Lately there’s been a fair amount of hand-wringing about the racism and anti-semitism of some of Donald Trump’s supporters. Jonathan Weisman of the New York Times tweets out a Washington Post editorial critical of Donald Trump, and is met on twitter with a good old-fashioned two minute hate from Trump supporters.
Republican racism and anti-semitism — at least in the old party of… two years ago? — was a lot more genteel. It was the racist joke told in hushed tones over cocktails at the country club. It was the gentle shake of the head at people who “just aren’t our sort.” The old GOP was all about the established order — the obedient elected officials, carefully gardening the wealthy and powerful’s interests, the police quietly persecuting those too brown or too poor to ‘fit in.’
Donald Trump is only tangentially Republican. He isn’t even implementing a plan; he’s just transferred his self-promotional skills from TV to politics. His initial leverage came out of name recognition, based on a popular TV show. Alex Trebek could have had the same head start, if not for being Canadian.
What has happened is a perfect marriage of an a man of un-reflective intellect and massive ego, meeting with the ecstatic adoration of a mob of disaffected people, nostalgic for a fictional past where their tribe was on top. They knew his name, though most of them couldn’t name 5 US Senators. To them, government is like television, it all happens somewhere else. The difference for them is that nothing ever seems to come from Government.
They instinctively saw Barack Obama as a sinister interloper in their world. He doesn’t look like their idea of an authority figure: an old white guy in a suit. They blame him for everything that is difficult about their lives, even though some of their biggest problems — un- and under-employment, wage stagnation — were the inevitable outcome of Republican policies.
Along comes Trump. He has the common touch. He promises to kick some Washington elite ass. He isn’t going to pussyfoot around with threats foreign and domestic. He reinforces their idea — based on a complete disinterest in how government actually works — that there are simple solutions to the problems we face, but that the people in Washington are too corrupt or pointy-headed to implement them.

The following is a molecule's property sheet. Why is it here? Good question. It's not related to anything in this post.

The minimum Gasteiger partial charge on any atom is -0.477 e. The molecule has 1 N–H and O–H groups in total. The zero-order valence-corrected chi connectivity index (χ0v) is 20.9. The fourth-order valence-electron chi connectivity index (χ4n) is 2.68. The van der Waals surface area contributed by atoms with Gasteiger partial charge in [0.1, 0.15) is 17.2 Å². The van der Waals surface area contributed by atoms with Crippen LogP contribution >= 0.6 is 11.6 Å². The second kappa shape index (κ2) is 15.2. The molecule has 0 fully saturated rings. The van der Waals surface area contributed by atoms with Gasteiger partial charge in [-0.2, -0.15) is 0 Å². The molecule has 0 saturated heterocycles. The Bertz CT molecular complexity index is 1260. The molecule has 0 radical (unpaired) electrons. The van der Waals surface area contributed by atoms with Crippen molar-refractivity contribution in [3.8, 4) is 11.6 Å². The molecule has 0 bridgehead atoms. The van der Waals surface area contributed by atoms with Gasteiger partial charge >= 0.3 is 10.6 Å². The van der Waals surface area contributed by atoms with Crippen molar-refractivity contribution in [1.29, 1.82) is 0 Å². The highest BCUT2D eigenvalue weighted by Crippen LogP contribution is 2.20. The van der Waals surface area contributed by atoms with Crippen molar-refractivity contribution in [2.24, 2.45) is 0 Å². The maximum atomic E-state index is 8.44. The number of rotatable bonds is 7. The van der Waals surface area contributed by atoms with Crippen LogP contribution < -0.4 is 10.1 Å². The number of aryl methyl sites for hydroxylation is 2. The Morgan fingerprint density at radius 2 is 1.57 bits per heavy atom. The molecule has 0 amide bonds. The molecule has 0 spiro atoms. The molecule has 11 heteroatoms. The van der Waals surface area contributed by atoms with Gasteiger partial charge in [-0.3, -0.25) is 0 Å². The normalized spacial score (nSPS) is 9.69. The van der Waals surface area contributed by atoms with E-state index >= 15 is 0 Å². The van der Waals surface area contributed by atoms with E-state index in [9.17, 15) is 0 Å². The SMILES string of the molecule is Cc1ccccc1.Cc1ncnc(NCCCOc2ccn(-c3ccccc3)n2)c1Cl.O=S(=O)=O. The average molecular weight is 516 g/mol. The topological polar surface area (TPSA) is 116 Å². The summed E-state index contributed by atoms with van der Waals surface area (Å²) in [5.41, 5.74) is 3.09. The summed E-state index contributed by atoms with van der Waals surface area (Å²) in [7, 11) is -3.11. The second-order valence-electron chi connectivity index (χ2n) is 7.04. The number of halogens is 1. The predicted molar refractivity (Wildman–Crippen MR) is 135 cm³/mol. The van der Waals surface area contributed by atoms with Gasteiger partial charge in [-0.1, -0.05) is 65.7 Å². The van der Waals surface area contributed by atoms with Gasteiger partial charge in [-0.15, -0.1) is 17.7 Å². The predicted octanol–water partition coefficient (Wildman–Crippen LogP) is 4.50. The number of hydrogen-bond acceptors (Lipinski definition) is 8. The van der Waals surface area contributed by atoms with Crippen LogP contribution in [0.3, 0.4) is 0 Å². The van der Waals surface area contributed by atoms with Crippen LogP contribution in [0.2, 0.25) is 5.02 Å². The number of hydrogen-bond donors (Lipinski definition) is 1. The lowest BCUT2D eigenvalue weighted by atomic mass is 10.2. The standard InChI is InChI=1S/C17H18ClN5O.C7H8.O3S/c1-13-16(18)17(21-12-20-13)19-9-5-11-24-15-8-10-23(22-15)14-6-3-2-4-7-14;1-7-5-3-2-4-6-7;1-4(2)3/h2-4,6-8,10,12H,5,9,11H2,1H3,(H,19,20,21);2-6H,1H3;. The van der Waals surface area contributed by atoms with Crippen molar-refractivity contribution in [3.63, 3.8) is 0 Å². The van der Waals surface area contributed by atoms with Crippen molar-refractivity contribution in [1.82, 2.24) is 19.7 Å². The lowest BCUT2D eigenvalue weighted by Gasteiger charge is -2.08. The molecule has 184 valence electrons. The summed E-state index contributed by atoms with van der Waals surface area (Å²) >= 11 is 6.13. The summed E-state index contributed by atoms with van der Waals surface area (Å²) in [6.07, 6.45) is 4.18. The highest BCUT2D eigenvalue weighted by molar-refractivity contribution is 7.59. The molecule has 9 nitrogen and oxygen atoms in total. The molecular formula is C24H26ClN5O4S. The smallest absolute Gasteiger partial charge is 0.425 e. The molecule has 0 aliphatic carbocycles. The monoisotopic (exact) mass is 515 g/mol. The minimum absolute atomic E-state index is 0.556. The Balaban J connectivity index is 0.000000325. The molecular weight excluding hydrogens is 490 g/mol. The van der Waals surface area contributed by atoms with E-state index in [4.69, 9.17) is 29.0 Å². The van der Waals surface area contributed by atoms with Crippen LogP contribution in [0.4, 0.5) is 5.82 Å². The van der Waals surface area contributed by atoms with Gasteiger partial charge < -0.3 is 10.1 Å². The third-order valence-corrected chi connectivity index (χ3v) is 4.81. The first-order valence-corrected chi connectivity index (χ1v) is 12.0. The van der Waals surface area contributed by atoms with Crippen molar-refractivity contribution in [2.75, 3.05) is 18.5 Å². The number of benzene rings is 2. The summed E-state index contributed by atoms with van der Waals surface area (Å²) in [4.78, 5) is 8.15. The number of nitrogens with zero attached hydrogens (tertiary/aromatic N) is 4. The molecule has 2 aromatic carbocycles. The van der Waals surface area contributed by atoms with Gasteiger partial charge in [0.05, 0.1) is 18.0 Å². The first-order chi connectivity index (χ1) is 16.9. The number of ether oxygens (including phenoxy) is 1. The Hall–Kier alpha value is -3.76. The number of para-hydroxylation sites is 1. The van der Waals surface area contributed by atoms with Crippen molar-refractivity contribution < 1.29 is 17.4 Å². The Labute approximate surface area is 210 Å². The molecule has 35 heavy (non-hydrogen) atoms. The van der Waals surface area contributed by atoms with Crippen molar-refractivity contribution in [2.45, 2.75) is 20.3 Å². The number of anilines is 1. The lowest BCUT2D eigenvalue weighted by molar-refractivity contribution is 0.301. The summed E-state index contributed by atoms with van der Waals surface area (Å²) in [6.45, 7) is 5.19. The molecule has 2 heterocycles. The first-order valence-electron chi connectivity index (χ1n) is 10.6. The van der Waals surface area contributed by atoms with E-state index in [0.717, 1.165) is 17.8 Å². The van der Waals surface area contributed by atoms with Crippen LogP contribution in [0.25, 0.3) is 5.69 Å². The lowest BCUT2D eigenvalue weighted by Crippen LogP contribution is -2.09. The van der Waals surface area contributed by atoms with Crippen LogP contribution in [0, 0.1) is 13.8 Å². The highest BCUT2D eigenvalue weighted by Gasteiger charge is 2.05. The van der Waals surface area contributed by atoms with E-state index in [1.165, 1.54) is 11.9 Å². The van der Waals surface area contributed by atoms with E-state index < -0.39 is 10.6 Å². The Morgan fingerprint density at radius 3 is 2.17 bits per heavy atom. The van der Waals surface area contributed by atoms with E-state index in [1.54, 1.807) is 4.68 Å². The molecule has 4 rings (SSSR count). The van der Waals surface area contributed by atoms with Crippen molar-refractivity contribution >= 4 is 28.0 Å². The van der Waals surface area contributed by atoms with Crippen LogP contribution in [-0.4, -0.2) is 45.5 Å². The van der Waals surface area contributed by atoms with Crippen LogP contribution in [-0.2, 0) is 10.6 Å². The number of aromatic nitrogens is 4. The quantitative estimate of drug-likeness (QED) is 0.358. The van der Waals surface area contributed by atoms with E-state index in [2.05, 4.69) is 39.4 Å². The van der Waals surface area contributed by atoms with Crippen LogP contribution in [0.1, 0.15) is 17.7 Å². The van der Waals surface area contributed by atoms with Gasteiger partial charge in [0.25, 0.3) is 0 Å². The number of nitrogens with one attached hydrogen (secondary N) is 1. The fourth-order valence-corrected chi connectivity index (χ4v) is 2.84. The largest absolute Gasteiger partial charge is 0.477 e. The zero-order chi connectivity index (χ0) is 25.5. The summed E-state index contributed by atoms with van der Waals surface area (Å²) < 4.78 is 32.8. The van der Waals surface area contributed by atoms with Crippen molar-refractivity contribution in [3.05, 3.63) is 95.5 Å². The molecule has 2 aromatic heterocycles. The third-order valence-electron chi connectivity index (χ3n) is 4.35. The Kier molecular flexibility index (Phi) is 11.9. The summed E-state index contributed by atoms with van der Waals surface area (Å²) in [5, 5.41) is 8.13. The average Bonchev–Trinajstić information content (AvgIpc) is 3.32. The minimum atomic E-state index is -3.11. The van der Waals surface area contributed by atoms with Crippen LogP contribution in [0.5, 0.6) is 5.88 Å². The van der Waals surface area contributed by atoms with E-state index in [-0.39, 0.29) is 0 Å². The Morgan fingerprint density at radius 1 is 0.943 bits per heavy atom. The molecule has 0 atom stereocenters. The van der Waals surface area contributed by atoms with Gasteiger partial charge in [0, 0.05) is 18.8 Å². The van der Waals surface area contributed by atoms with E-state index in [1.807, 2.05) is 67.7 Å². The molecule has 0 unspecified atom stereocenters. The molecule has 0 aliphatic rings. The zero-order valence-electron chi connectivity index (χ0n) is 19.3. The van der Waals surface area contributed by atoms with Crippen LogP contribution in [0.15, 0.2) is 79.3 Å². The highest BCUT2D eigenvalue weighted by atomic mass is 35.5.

Maybe one shouldn’t blame Trump for the way white supremacists and neo-nazis have flocked to him. He’s not really those things, is he? But they see in him what they’ve been looking for: A white guy — German, actually — who is going to make America great again.
That’s a program so vague as to be a sort of universal political solvent. Trump’s natural constituency is everyone who feels like things used to be better for them. It used to be a country they felt at home in. They used to live in Bedford Falls, and now they’re trapped in a scary, unfamiliar Potterville.
It is nostalgia for a past that never happened, a golden age of one’s dreams. When men were like Ayn Rand’s heroes, standing arms-akimbo and fearless in the face of mealy-mouthed grey-area-ism. When women were attractive, not so flat-chested that they couldn’t hope to be 10s. Where foreigners stayed foreign, except for the clever ones who know their place: making delicious take-out food.
And even though he’s a crass, foul-mouthed womanizer, he appeals to conservative Christians, because they don’t care who he is, they care about returning to that magical past, where everyone had a friend in Jesus, where no one wore a hijab, food tasted better, your neighbors spoke the same language as you, and nothing hurt.
P. J. O’Rourke, America’s funniest conservative asshole, once said “God is a Republican. Santa Claus is a Democrat.” He describes God as stern and exacting, and Santa as “giving everyone everything they want.” He then says, “Santa Claus is preferable to God in every way but one: There is no such thing as Santa Claus.”
That is the problem with Trump: He is the Republican Party’s Santa Claus.